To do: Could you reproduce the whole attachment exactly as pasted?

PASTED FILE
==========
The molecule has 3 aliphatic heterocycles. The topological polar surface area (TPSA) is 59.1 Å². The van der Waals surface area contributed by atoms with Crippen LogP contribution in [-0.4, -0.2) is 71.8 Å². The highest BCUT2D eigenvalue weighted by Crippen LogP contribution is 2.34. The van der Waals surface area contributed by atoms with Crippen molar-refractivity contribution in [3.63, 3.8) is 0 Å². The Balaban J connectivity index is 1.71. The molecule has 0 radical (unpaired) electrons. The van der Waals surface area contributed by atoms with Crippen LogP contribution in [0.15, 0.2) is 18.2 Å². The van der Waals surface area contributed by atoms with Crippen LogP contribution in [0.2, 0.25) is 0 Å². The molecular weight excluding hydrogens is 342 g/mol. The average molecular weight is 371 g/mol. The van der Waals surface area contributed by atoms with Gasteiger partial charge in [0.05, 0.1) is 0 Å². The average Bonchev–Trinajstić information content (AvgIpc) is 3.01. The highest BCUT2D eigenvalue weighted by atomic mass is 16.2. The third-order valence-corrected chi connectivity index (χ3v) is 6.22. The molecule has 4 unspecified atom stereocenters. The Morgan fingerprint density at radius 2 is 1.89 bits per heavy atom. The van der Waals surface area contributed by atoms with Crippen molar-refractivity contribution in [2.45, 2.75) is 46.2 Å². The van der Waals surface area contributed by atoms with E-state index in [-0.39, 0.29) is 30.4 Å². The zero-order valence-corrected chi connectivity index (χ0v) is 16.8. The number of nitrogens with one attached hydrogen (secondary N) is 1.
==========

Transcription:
The molecule has 3 aliphatic heterocycles. The topological polar surface area (TPSA) is 59.1 Å². The van der Waals surface area contributed by atoms with Crippen LogP contribution in [-0.4, -0.2) is 71.8 Å². The highest BCUT2D eigenvalue weighted by Crippen LogP contribution is 2.34. The van der Waals surface area contributed by atoms with Crippen molar-refractivity contribution in [3.63, 3.8) is 0 Å². The Balaban J connectivity index is 1.71. The molecule has 0 radical (unpaired) electrons. The van der Waals surface area contributed by atoms with Crippen LogP contribution in [0.15, 0.2) is 18.2 Å². The van der Waals surface area contributed by atoms with Crippen LogP contribution in [0.2, 0.25) is 0 Å². The molecular weight excluding hydrogens is 342 g/mol. The average molecular weight is 371 g/mol. The van der Waals surface area contributed by atoms with Gasteiger partial charge in [0.05, 0.1) is 0 Å². The average Bonchev–Trinajstić information content (AvgIpc) is 3.01. The highest BCUT2D eigenvalue weighted by atomic mass is 16.2. The third-order valence-corrected chi connectivity index (χ3v) is 6.22. The molecule has 4 unspecified atom stereocenters. The Morgan fingerprint density at radius 2 is 1.89 bits per heavy atom. The van der Waals surface area contributed by atoms with Crippen molar-refractivity contribution in [2.45, 2.75) is 46.2 Å². The van der Waals surface area contributed by atoms with E-state index in [-0.39, 0.29) is 30.4 Å². The zero-order valence-corrected chi connectivity index (χ0v) is 16.8. The number of nitrogens with one attached hydrogen (secondary N) is 1.